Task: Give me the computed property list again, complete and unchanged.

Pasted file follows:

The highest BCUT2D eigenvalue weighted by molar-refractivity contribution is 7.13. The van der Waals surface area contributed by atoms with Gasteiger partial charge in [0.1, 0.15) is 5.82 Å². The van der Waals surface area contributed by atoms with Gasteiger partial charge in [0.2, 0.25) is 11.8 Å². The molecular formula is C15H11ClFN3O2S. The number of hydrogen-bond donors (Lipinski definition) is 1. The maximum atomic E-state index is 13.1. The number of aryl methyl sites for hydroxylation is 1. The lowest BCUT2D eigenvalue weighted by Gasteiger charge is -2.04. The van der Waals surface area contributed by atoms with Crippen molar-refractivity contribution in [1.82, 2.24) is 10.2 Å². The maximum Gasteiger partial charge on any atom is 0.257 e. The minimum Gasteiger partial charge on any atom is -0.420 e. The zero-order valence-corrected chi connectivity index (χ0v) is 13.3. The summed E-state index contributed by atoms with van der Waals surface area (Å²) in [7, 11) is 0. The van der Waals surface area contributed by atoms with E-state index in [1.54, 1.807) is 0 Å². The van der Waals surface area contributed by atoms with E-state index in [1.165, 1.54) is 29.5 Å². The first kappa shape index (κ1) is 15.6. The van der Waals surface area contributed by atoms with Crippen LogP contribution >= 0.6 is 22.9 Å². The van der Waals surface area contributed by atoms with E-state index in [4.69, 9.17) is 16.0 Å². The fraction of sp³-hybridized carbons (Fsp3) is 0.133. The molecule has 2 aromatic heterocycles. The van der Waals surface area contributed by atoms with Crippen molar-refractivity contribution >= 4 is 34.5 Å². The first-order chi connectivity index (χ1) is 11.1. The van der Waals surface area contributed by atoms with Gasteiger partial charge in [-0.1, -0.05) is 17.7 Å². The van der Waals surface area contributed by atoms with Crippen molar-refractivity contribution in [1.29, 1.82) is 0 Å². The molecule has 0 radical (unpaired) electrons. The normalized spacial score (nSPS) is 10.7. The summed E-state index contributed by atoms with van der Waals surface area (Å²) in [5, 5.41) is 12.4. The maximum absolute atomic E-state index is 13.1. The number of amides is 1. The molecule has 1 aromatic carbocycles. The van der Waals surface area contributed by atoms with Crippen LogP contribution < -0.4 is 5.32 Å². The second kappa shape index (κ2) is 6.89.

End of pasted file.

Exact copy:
The highest BCUT2D eigenvalue weighted by molar-refractivity contribution is 7.13. The van der Waals surface area contributed by atoms with Gasteiger partial charge in [0.1, 0.15) is 5.82 Å². The van der Waals surface area contributed by atoms with Gasteiger partial charge in [0.2, 0.25) is 11.8 Å². The molecular formula is C15H11ClFN3O2S. The number of hydrogen-bond donors (Lipinski definition) is 1. The maximum atomic E-state index is 13.1. The number of aryl methyl sites for hydroxylation is 1. The lowest BCUT2D eigenvalue weighted by Gasteiger charge is -2.04. The van der Waals surface area contributed by atoms with Crippen molar-refractivity contribution in [1.82, 2.24) is 10.2 Å². The maximum Gasteiger partial charge on any atom is 0.257 e. The minimum Gasteiger partial charge on any atom is -0.420 e. The zero-order valence-corrected chi connectivity index (χ0v) is 13.3. The summed E-state index contributed by atoms with van der Waals surface area (Å²) in [7, 11) is 0. The van der Waals surface area contributed by atoms with E-state index in [1.54, 1.807) is 0 Å². The van der Waals surface area contributed by atoms with E-state index in [1.165, 1.54) is 29.5 Å². The first kappa shape index (κ1) is 15.6. The van der Waals surface area contributed by atoms with Crippen LogP contribution >= 0.6 is 22.9 Å². The van der Waals surface area contributed by atoms with E-state index in [4.69, 9.17) is 16.0 Å². The fraction of sp³-hybridized carbons (Fsp3) is 0.133. The molecule has 2 aromatic heterocycles. The van der Waals surface area contributed by atoms with Crippen molar-refractivity contribution >= 4 is 34.5 Å². The first-order chi connectivity index (χ1) is 11.1. The van der Waals surface area contributed by atoms with Gasteiger partial charge in [-0.1, -0.05) is 17.7 Å². The van der Waals surface area contributed by atoms with Crippen molar-refractivity contribution in [1.29, 1.82) is 0 Å². The molecule has 0 radical (unpaired) electrons. The normalized spacial score (nSPS) is 10.7. The summed E-state index contributed by atoms with van der Waals surface area (Å²) in [5, 5.41) is 12.4. The maximum absolute atomic E-state index is 13.1. The number of amides is 1. The molecule has 1 aromatic carbocycles. The van der Waals surface area contributed by atoms with Crippen LogP contribution < -0.4 is 5.32 Å². The second kappa shape index (κ2) is 6.89.